Soon-Shiong outside his holding company headquarters in Culver City, Calif.
Never heard of him? Many people haven't. Until recently his reputation was strictly professional -- as a pioneering transplant surgeon at UCLA in the 1980s, a widely published researcher, and the inventor of the cancer drug Abraxane. But there was always another side to Soon-Shiong. "You just meet some guys in your life who know how to make money," says pharma analyst Elliot Wilbur of Needham & Co. "Patrick is one of those guys." In 1998, Soon-Shiong cobbled together loans to buy a struggling generic drugmaker. He turned the company around, used the profits to develop Abraxane, preserved his equity, and cashed out a decade later with two spectacular deals that catapulted him into the upper reaches of the American plutocracy.
With wealth has come a measure of fame, at least locally. He bought a piece of the Lakers in 2010 -- Magic Johnson's 4.5% -- and so gained a seat (four, actually) on L.A.'s most visible celebrity perch: courtside at the Staples Center. He made a very public run at the Dodgers last year and another at Philip Anschutz's global sports and entertainment conglomerate, AEG; both fell short but garnered lots of press. He and his wife, former TV actress Michele Chan, are L.A.'s newest A-list philanthropists. They're signatories to Warren Buffett's giving pledge, sustainers of the tony St. John's Health Center in Santa Monica (the Soon-Shiongs outrank Johnny Carson and everybody else on the lobby donor plaque), and rescuers of Martin Luther King Jr. Hospital in south L.A. His pal Peter Ueberroth calls Soon-Shiong "a true global citizen." Lawyer and personal adviser Ron Olson, a Berkshire Hathaway board member, says, "He's brilliant. He's high energy." Burt Bacharach (they met in a registration line at their kids' school and have vacationed together in Hawaii) wishes he could be "cloned" and says, "It would be good for the world."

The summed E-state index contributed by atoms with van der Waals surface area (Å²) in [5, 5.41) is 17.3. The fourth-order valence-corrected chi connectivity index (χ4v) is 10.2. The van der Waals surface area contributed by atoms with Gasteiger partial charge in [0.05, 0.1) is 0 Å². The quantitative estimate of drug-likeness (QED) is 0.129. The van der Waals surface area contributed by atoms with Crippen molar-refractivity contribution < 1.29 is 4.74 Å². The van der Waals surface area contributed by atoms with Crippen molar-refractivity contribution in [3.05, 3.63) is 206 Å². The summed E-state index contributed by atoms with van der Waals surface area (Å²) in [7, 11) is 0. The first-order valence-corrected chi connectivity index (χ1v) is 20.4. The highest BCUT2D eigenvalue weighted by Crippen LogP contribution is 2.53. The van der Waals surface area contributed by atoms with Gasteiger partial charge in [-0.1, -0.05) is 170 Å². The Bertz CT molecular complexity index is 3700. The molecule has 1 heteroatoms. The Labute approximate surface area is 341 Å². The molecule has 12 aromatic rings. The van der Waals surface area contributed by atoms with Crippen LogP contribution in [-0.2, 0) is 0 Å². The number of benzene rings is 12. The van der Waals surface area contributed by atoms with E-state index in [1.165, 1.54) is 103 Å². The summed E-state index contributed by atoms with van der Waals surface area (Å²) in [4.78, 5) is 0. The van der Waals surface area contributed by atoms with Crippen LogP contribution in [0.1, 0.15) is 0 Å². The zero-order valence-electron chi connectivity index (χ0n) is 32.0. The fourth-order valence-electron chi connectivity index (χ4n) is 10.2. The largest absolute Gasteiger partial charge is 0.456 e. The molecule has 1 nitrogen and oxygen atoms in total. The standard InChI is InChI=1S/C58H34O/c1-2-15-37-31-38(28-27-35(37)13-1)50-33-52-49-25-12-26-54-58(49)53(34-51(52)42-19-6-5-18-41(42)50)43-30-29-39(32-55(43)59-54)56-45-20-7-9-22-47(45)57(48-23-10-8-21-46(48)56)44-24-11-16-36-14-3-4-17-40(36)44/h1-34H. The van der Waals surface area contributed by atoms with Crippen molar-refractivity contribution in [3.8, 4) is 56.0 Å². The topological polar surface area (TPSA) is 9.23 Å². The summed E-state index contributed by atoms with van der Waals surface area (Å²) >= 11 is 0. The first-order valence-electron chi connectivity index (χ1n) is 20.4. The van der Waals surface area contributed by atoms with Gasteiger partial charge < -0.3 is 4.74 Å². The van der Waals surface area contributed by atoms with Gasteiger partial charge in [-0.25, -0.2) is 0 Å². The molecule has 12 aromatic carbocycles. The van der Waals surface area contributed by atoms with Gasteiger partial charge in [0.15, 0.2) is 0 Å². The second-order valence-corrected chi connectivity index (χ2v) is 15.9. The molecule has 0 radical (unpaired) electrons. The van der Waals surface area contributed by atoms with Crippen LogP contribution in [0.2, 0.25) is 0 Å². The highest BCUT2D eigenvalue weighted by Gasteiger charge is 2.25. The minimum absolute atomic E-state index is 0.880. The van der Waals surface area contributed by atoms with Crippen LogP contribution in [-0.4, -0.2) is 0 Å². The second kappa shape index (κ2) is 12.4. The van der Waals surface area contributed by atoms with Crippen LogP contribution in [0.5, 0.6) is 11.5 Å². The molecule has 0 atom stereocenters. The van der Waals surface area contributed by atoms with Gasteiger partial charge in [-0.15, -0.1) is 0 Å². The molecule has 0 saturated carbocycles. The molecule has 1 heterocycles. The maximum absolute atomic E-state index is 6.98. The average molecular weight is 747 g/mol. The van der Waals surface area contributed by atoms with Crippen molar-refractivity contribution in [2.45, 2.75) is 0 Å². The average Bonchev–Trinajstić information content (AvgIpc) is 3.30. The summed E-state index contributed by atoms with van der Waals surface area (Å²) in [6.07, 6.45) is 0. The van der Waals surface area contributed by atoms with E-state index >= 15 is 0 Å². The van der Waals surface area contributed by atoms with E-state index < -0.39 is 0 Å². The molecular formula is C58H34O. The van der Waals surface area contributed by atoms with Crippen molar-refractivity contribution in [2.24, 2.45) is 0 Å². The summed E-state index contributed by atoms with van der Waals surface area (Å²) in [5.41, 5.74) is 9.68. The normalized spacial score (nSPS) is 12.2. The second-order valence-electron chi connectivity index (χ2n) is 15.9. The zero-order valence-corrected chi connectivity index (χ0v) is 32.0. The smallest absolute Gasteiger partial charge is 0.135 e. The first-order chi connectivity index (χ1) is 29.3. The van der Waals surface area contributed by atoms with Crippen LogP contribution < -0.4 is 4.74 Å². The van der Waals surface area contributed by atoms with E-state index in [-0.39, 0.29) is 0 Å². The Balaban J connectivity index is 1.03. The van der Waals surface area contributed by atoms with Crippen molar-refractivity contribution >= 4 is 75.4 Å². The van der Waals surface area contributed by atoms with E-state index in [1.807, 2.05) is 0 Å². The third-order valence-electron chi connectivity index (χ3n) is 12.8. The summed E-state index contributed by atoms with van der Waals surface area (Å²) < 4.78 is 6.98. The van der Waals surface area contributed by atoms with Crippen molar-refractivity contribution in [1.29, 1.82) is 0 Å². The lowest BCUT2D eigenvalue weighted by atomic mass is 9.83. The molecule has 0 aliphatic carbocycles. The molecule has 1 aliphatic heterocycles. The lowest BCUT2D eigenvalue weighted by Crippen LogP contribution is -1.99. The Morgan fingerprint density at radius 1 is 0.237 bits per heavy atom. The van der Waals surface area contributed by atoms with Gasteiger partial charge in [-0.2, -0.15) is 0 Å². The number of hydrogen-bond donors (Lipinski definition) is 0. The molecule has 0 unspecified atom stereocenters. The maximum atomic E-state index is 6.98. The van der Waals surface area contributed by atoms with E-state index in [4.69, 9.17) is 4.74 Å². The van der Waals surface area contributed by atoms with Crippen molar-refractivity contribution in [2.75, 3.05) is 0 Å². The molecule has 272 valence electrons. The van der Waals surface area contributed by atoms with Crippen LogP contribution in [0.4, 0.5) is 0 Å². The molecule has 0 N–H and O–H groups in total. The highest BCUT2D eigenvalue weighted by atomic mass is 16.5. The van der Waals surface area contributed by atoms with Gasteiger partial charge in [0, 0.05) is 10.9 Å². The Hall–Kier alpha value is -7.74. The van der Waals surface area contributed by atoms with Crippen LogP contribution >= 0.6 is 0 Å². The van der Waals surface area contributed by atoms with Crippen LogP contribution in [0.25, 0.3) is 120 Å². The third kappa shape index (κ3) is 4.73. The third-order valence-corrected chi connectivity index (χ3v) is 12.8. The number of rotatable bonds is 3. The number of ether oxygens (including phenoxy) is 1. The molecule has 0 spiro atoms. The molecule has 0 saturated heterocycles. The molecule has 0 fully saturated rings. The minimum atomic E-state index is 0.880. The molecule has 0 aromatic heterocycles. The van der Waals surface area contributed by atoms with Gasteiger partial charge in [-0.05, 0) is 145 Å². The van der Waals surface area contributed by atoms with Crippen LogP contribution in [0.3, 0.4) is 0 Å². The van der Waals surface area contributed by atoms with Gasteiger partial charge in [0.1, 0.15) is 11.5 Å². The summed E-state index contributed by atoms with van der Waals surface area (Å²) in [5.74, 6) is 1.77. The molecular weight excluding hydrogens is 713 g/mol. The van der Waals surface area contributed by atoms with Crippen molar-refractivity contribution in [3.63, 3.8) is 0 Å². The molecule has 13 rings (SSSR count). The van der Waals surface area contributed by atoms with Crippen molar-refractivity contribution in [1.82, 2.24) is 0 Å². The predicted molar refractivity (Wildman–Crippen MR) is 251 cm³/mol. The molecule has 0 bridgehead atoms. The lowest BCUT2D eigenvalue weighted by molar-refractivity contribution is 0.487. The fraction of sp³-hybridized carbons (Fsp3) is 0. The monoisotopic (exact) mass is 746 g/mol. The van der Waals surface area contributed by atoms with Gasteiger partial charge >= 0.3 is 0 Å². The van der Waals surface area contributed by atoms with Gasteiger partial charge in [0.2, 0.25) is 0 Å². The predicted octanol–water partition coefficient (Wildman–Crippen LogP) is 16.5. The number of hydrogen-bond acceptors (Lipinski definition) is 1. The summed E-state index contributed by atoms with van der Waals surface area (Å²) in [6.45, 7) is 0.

Cloning may not be necessary. Soon-Shiong already has a plan to save the world. The next "arc of my career" is how he sometimes describes it; at other times he calls it his lifelong "mission." It's as if everything he has achieved so far -- as a clinician, as a researcher, and in business -- were mere prelude.
Simply put, Soon-Shiong believes we are on the cusp of a transformative moment in medicine. He is convinced that by leveraging all the cool stuff that's happening right now in mobile technology, supercomputing, machine vision, artificial intelligence, cloud storage, mega-high-speed data transmission, genomics, and proteomics, medicine will emerge at long last from the Dark Ages. He sees paradigm-shifting implications for how researchers develop new therapies and doctors diagnose and treat even the most terrifying diseases -- especially the terrifying ones. While he's not talking about a cure for cancer exactly (he has gotten in trouble with the C-word before), he is confident predicting that within a decade, "if we work really hard, we can rid ourselves of the fear of cancer." Cancer, in short, could soon become like AIDS -- "a chronic disease, not a killer."
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